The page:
New medical operations
At MIT’s ‘Innovations in Health Care’ conference, industry experts discuss how to maintain quality while reining in costs.
Amy Finkelstein, the Ford Professor of Economics at MIT, presented results from a study she co-authored about the use of Medicaid in Oregon, where the state conducted a lottery to admit some applicants.
The enactment of the Affordable Care Act will bring tens of millions of U.S. citizens into the private health-insurance market for the first time, while also expanding Medicaid, the government-run insurance program for the needy. Among other things, this change raises questions about how our medical system will cope with a huge inflow of patients: Can good health care be made available to more people? Can that happen at a reasonable cost?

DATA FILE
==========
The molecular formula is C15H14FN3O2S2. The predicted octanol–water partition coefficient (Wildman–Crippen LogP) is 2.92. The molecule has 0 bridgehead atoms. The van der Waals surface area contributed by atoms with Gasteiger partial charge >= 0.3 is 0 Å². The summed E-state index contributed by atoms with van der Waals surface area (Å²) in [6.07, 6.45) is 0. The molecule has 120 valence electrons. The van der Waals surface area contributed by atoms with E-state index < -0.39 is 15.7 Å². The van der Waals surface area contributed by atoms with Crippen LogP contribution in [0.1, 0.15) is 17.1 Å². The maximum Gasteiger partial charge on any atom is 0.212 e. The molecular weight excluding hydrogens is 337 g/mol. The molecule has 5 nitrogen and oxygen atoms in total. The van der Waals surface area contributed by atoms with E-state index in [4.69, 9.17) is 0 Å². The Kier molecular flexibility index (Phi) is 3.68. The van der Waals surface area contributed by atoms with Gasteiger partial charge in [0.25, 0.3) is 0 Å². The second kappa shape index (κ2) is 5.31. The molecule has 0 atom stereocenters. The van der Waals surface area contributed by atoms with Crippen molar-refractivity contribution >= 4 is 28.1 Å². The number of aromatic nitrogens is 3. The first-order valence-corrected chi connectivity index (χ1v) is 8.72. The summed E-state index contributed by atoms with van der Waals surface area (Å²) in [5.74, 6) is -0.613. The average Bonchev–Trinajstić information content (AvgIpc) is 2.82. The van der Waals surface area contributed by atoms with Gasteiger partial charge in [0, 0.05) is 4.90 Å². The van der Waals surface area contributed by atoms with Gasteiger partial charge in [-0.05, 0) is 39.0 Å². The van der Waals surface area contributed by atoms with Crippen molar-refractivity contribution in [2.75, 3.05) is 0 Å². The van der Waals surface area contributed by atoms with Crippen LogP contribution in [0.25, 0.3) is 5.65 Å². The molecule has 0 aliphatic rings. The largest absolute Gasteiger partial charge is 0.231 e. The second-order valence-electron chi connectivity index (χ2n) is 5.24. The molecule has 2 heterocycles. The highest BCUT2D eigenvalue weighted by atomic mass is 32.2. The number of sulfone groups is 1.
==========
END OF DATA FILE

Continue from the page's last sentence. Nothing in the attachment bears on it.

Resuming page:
This trinity of goals — simultaneously expanding care, maintaining quality, and reining in costs — was the focus of the 2013 MIT Innovations in Health Care Conference, held Tuesday and Wednesday at MIT. More than 35 professors, industry executives, and government leaders spoke on new approaches to primary care, community-based medicine, and data analysis that may help achieve progress.
Photo by David Sella courtesy of MIT News